However, these image galleries can also be tailored to very specific research goals. The Historical Archaeology department was interested in putting a ceramic type collection on-line to reduce wear and tear on the specimens and lighten the constant flow of ceramic identifying requests for departmental researchers. They wanted the Digital Type Collection and On-line Database of Spanish Colonial Ceramics to be a research tool — a person with an unknown ceramic artifact should be able to use the gallery to identify their item using over 20 searchable terms. While it is important for archaeologists to be able to use vocabulary specific to their discipline - such as paste category, paste temper, rim motif, surface finish and decorative technique to name a few - these terms may confuse visitors who just want to casually browse the collection. Extensive glossaries were added and made accessible right next to each relevant drop-down menu on the search page. In addition, many other accompanying pages were included discussing the identification of ceramics and the type definitions and attributes necessary to search effectively and understand the results. By only using drop-down menus to construct the queries, the inexperienced would at least see the range of each category and could produce a set of images to view without necessarily knowing the specifics of each term.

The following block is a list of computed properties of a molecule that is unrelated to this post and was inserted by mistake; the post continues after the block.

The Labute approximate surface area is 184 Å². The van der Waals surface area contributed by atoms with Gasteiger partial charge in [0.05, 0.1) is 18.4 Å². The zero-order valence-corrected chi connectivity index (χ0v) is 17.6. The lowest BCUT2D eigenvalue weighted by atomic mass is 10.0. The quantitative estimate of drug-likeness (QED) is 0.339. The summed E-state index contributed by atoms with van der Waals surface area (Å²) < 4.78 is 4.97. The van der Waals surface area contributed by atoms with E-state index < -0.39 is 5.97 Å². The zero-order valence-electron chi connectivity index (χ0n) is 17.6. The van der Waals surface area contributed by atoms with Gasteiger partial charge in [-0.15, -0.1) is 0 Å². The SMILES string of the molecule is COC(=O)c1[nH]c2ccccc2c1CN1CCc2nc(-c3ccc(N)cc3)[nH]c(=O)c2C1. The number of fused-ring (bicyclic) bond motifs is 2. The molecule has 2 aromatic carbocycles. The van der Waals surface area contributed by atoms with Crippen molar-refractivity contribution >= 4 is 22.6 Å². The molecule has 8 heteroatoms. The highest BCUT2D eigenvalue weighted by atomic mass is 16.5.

The Search Page
Queries are constructed with either drop-down menus or text fields. If drop-down menus are selected for the searches, they are populated directly from dictionary tables in the database. As soon as someone enters a new value for that dictionary field in the upload application, it will instantly appear as a choice on the search page.
Drop-down menus are the preferred search method for two reasons: ease of use and security (Figure 5).